Saturday, March 9, 2013
SLICE OF LIFE #9- I WISH…
Having been raised in the Don Graves' school of writing, I believe it's super important for teachers to write in front of kids, or at least with them. We have talked a lot about how authors write about what they know because that's where they can write best. I took myself back to my ten or eleven-year-old self, and started a story about wanting a horse, and what my life was like after I won a contest that allowed me to ride and take care of one for a year. (And in case you are wondering, the wanting a horse part was true. The winning the contest part was not true, although I actually did get a horse when I was in seventh grade).
When I write with kids, I generally try to write about an experience that students, especially struggling writers, could duplicate, if they needed to. I don't usually write stories, then, about beach vacations or skiing trips to the mountains, because most of my low income urban kids have not had those experiences. Instead, I write stories about or cutting my sister's hair with pinking shears when she was four, or sledding down the very fast hill on the street behind our house, or visiting my grandmother. I also don't write tons about my adult life, e.g. stories like becoming a mom (although I often tell the kids those stories) because again, those are not stories that kids can duplicate.
Today, I thought about the wish prompt while I was talking to my oldest son. We had had a disagreement last night, and he had called to apologize and talk through the situation. As we were talking, he said, more than once, "You don't know what life is like for me. You don't know what it's like to be a guy. You don't know what it's like to be African American. You don't know what it's like to be an African American kid at college, where most of the kids don't look anything like you."
And I thought, "I wish my boys had a dad."
People who have followed my blog for a while, know the story of our family. I was a 44-year-old, never-married assistant principal when my boys wandered into my life. They were in the foster care system and needed a forever family. I had always wanted to be a mom and so I brought them home. I don't think our situation is ideal. I think it would have been far better for the boys to be raised in a family that looked like them. I think it would have been far better if the boys had two parents, or at the very least, were raised by a single dad. But none of those things happened. And so I did the best I could. I showed up every day. I made sure they were surrounded by people that looked like them-- at at school, in our neighborhood, and at church. I don't have any brothers, and my dad died ten years before I adopted the boys, but I tried really hard to make sure there were men in their lives.
Even so, right now, I really wish my boys had a dad.
The son in college is going through a really hard time with a girl. They've broken up, and have supposedly both moved on, but not really. This week, my son has had a couple of scary encounters with several other football players that she is dating. And I have talked to my son pretty much every day, and I've talked to one of the coaches, and I've prayed and prayed and prayed.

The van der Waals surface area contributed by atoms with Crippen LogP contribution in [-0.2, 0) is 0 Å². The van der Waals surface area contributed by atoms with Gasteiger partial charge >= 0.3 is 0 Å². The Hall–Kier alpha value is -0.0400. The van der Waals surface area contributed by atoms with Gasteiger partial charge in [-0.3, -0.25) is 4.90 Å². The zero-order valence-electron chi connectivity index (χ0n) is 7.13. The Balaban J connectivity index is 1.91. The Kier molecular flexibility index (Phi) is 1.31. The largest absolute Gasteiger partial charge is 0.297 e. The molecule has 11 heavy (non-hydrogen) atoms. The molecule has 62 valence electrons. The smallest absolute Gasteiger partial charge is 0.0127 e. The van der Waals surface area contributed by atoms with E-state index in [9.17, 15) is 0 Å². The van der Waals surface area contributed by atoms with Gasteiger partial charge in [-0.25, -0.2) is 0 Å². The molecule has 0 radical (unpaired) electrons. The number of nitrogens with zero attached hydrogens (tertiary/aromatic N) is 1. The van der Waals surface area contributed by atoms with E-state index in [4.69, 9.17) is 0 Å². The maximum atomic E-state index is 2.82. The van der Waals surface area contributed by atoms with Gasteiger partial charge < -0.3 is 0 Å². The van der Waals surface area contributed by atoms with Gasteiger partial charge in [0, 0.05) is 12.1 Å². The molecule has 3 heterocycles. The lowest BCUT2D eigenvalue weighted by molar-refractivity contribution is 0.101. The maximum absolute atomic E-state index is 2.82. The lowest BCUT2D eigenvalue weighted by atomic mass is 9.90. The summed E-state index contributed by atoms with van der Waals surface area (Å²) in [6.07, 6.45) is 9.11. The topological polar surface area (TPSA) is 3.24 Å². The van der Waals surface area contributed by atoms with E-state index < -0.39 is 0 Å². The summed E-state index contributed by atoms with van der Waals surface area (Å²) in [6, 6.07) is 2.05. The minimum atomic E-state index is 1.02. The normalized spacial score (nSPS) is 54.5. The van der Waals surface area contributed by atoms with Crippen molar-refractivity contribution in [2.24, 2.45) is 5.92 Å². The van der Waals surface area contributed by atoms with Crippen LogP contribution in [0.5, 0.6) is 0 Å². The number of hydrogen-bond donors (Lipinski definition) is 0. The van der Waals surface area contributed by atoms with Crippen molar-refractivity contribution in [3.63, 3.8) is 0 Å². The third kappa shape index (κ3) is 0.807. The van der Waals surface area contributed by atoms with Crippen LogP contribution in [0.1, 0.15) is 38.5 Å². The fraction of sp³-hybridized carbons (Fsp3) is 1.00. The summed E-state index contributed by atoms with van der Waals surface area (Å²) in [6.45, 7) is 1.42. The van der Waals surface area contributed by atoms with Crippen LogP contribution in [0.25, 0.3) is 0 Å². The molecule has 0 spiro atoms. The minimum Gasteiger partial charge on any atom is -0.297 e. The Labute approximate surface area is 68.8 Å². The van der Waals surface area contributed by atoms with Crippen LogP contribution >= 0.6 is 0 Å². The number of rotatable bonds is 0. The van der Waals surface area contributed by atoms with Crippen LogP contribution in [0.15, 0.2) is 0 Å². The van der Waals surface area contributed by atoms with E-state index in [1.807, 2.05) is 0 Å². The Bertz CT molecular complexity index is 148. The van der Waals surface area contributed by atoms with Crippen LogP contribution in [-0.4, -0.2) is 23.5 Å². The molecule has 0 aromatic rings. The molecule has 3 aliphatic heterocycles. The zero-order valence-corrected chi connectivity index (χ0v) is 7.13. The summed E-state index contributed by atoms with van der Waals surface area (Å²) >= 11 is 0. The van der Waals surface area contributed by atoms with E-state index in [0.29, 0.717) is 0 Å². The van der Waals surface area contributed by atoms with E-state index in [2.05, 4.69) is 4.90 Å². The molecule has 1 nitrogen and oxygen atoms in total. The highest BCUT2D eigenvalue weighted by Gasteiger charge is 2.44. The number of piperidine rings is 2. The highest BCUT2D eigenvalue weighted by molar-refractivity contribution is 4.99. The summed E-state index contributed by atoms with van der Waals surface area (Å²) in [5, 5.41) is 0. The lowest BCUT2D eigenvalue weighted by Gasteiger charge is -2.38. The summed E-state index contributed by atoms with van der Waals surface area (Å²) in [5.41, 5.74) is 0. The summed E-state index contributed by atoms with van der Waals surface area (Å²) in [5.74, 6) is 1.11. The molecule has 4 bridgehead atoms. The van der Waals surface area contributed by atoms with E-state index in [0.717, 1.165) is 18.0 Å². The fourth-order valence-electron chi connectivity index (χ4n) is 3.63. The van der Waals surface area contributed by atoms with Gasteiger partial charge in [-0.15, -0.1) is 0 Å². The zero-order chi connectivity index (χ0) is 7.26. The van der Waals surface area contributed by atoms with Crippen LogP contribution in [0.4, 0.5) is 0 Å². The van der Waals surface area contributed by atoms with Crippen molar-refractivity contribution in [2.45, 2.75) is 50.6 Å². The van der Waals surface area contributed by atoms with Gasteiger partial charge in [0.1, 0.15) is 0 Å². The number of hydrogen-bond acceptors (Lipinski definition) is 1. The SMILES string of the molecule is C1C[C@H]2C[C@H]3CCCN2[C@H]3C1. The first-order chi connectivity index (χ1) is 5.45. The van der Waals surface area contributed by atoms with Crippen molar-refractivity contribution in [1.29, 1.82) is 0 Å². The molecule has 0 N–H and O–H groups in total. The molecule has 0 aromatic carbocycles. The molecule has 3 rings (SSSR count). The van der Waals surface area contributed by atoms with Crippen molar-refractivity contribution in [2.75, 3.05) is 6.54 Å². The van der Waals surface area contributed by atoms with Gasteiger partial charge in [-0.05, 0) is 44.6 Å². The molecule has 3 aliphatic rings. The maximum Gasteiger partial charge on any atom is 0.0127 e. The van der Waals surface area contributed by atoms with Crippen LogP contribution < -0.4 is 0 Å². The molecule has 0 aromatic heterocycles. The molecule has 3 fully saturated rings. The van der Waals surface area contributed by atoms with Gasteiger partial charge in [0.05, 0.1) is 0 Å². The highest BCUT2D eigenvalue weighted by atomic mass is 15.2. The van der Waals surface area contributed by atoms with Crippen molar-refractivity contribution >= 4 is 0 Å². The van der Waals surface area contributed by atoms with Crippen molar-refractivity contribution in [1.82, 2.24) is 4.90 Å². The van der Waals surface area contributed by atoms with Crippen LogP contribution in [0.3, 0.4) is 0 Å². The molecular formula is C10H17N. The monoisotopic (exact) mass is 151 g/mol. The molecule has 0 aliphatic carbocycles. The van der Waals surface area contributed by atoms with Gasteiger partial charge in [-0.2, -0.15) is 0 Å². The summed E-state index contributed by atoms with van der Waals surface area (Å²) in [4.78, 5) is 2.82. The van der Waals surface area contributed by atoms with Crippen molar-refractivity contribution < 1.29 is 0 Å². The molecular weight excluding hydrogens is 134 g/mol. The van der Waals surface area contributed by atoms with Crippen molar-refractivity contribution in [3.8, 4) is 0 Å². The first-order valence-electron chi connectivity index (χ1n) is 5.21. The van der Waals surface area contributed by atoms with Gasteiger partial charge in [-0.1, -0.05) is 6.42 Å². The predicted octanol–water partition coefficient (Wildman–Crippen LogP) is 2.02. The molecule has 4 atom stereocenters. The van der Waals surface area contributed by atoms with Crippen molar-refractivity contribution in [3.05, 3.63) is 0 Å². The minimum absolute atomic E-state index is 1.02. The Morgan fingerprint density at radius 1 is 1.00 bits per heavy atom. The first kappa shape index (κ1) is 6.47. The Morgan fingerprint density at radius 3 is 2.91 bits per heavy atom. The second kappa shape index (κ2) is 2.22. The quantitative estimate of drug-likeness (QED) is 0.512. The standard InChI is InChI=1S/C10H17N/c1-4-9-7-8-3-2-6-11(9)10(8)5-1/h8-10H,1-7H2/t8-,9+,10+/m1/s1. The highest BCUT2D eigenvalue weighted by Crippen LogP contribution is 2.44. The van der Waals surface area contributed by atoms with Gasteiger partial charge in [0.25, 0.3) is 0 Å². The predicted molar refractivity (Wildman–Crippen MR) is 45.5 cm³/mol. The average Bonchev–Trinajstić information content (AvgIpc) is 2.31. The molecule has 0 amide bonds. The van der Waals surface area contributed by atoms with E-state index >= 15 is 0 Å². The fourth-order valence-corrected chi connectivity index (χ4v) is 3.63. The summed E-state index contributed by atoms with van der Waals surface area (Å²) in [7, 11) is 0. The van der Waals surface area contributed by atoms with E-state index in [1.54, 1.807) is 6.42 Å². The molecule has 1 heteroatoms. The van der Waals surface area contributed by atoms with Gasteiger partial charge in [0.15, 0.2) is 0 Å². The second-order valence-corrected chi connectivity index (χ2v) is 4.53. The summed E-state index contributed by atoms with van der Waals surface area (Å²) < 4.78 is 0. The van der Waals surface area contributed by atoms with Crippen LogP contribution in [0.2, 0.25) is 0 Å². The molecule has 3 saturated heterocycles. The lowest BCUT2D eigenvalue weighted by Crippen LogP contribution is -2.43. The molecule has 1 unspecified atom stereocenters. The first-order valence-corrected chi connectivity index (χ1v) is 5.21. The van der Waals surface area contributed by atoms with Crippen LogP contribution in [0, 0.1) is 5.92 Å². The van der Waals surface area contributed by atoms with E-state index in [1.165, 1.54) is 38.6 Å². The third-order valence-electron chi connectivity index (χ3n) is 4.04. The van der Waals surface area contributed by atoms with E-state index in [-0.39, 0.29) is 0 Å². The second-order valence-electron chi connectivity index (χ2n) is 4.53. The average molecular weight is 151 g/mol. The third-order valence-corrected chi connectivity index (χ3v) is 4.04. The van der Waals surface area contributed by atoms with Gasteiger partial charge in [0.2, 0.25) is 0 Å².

Even so, I wish my boys had a dad. Because a dad might know how to deal with these testosterone- filled encounters. And I really don't.
And my other son has had a really rough year. He made a really stupid five second teenager decision, and what should have been a fun senior year turned into an absolute disaster- a year of loss and and anger and sadness and might-have-beens. And I think he's coming out of it now, but it's been really, really, really hard.
And I wish my boys had a dad. Because a dad might know how to help him redeem himself. And I have pretty much scrambled and stumbled and clawed my way through the situation.
There's that whole female thing. One of my sons dated a girl for quite a while. When they broke up, her father made the comment that my son really didn't know how to treat a girl. And I suspect he's right. My boys don't know how to treat a woman. Not really. The whole time I have had them, I haven't dated. I've put my time and energy into my boys, rather than into pursuing a dating relationship. They haven't seen, then, the day-to-day workings of a relationship. Their information comes from the brief public encounters of couples that we know or from television and movies. They don't really know how to communicate with a woman, or how to honor her by giving unselfishly, or how to work hard at a relationship.
I wish my boys had a dad. Because maybe he could teach them those things.
And to be really honest, right now, I wish my boys had a dad, because I'm really tired of paying and listening and giving advice and solving problems and worrying and praying. And I wish there was someone else to share the load.
I wish my boys had a dad.